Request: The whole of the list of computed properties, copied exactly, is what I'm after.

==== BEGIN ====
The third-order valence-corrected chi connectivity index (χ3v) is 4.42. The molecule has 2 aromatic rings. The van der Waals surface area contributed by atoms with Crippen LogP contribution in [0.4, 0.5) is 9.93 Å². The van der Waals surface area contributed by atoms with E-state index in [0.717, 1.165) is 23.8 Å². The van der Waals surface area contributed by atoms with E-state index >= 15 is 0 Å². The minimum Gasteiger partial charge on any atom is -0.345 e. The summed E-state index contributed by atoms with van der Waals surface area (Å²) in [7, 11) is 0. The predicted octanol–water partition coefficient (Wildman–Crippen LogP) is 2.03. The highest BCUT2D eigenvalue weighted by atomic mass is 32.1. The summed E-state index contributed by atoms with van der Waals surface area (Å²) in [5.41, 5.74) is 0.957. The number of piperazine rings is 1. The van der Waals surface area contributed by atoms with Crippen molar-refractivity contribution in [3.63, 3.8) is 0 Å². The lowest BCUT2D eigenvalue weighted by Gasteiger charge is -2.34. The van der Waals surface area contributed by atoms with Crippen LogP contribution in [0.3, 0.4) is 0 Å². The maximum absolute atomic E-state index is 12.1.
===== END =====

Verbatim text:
The third-order valence-corrected chi connectivity index (χ3v) is 4.42. The molecule has 2 aromatic rings. The van der Waals surface area contributed by atoms with Crippen LogP contribution in [0.4, 0.5) is 9.93 Å². The van der Waals surface area contributed by atoms with E-state index in [0.717, 1.165) is 23.8 Å². The van der Waals surface area contributed by atoms with E-state index >= 15 is 0 Å². The minimum Gasteiger partial charge on any atom is -0.345 e. The summed E-state index contributed by atoms with van der Waals surface area (Å²) in [7, 11) is 0. The predicted octanol–water partition coefficient (Wildman–Crippen LogP) is 2.03. The highest BCUT2D eigenvalue weighted by atomic mass is 32.1. The summed E-state index contributed by atoms with van der Waals surface area (Å²) in [5.41, 5.74) is 0.957. The number of piperazine rings is 1. The van der Waals surface area contributed by atoms with Crippen molar-refractivity contribution in [3.63, 3.8) is 0 Å². The lowest BCUT2D eigenvalue weighted by Gasteiger charge is -2.34. The van der Waals surface area contributed by atoms with Crippen LogP contribution in [0.3, 0.4) is 0 Å². The maximum absolute atomic E-state index is 12.1.